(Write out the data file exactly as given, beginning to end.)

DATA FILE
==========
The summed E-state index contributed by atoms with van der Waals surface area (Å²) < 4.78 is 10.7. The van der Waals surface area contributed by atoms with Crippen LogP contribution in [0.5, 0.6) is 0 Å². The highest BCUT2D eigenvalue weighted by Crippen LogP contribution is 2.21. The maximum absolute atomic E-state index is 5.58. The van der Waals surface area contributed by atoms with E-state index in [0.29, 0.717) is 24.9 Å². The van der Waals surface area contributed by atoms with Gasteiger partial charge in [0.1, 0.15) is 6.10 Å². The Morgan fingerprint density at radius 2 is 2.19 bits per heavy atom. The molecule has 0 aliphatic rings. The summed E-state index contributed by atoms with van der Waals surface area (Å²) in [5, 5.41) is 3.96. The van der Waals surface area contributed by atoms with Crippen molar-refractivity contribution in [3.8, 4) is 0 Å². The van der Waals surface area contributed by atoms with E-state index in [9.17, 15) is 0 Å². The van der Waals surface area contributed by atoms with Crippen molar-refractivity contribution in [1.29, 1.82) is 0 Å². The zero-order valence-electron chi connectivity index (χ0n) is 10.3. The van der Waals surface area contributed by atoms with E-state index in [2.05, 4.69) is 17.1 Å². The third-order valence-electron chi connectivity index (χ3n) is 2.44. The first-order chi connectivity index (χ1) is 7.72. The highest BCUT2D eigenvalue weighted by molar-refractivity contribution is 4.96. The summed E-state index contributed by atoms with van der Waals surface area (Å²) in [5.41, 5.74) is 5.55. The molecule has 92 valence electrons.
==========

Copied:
The summed E-state index contributed by atoms with van der Waals surface area (Å²) < 4.78 is 10.7. The van der Waals surface area contributed by atoms with Crippen LogP contribution in [0.5, 0.6) is 0 Å². The highest BCUT2D eigenvalue weighted by Crippen LogP contribution is 2.21. The maximum absolute atomic E-state index is 5.58. The van der Waals surface area contributed by atoms with E-state index in [0.29, 0.717) is 24.9 Å². The van der Waals surface area contributed by atoms with Gasteiger partial charge in [0.1, 0.15) is 6.10 Å². The Morgan fingerprint density at radius 2 is 2.19 bits per heavy atom. The molecule has 0 aliphatic rings. The summed E-state index contributed by atoms with van der Waals surface area (Å²) in [5, 5.41) is 3.96. The van der Waals surface area contributed by atoms with Crippen molar-refractivity contribution in [3.8, 4) is 0 Å². The van der Waals surface area contributed by atoms with E-state index in [9.17, 15) is 0 Å². The van der Waals surface area contributed by atoms with Crippen molar-refractivity contribution in [1.29, 1.82) is 0 Å². The zero-order valence-electron chi connectivity index (χ0n) is 10.3. The van der Waals surface area contributed by atoms with E-state index in [2.05, 4.69) is 17.1 Å². The third-order valence-electron chi connectivity index (χ3n) is 2.44. The first-order chi connectivity index (χ1) is 7.72. The highest BCUT2D eigenvalue weighted by molar-refractivity contribution is 4.96. The summed E-state index contributed by atoms with van der Waals surface area (Å²) in [5.41, 5.74) is 5.55. The molecule has 92 valence electrons.